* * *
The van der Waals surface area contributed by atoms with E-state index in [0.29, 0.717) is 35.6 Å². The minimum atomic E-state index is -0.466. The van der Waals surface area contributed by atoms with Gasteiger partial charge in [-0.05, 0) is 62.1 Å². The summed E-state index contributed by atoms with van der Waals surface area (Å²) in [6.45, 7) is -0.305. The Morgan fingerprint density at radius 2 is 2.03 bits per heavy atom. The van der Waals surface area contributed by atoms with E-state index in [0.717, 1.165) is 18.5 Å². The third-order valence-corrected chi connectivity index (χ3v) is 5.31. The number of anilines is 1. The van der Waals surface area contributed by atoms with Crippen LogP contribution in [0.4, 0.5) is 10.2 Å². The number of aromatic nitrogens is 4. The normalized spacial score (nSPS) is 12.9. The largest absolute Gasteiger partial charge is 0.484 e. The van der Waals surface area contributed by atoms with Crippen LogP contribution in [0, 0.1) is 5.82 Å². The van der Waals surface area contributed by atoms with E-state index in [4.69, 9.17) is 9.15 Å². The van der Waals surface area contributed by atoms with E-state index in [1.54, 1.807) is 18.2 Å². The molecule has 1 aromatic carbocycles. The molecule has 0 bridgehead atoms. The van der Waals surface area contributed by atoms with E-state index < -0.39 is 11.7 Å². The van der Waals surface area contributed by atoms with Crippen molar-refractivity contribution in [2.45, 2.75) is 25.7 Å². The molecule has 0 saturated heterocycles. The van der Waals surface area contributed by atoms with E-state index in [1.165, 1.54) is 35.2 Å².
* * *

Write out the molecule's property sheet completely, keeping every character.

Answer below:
The van der Waals surface area contributed by atoms with E-state index in [0.29, 0.717) is 35.6 Å². The minimum atomic E-state index is -0.466. The van der Waals surface area contributed by atoms with Gasteiger partial charge in [-0.05, 0) is 62.1 Å². The summed E-state index contributed by atoms with van der Waals surface area (Å²) in [6.45, 7) is -0.305. The Morgan fingerprint density at radius 2 is 2.03 bits per heavy atom. The van der Waals surface area contributed by atoms with E-state index in [0.717, 1.165) is 18.5 Å². The third-order valence-corrected chi connectivity index (χ3v) is 5.31. The number of anilines is 1. The van der Waals surface area contributed by atoms with Crippen LogP contribution in [0.4, 0.5) is 10.2 Å². The number of aromatic nitrogens is 4. The normalized spacial score (nSPS) is 12.9. The largest absolute Gasteiger partial charge is 0.484 e. The van der Waals surface area contributed by atoms with Crippen LogP contribution in [0, 0.1) is 5.82 Å². The van der Waals surface area contributed by atoms with E-state index in [4.69, 9.17) is 9.15 Å². The van der Waals surface area contributed by atoms with E-state index in [1.54, 1.807) is 18.2 Å². The molecule has 1 aromatic carbocycles. The molecule has 0 bridgehead atoms. The van der Waals surface area contributed by atoms with E-state index < -0.39 is 11.7 Å². The van der Waals surface area contributed by atoms with Crippen molar-refractivity contribution in [2.45, 2.75) is 25.7 Å². The molecule has 0 saturated heterocycles. The van der Waals surface area contributed by atoms with E-state index in [1.165, 1.54) is 35.2 Å².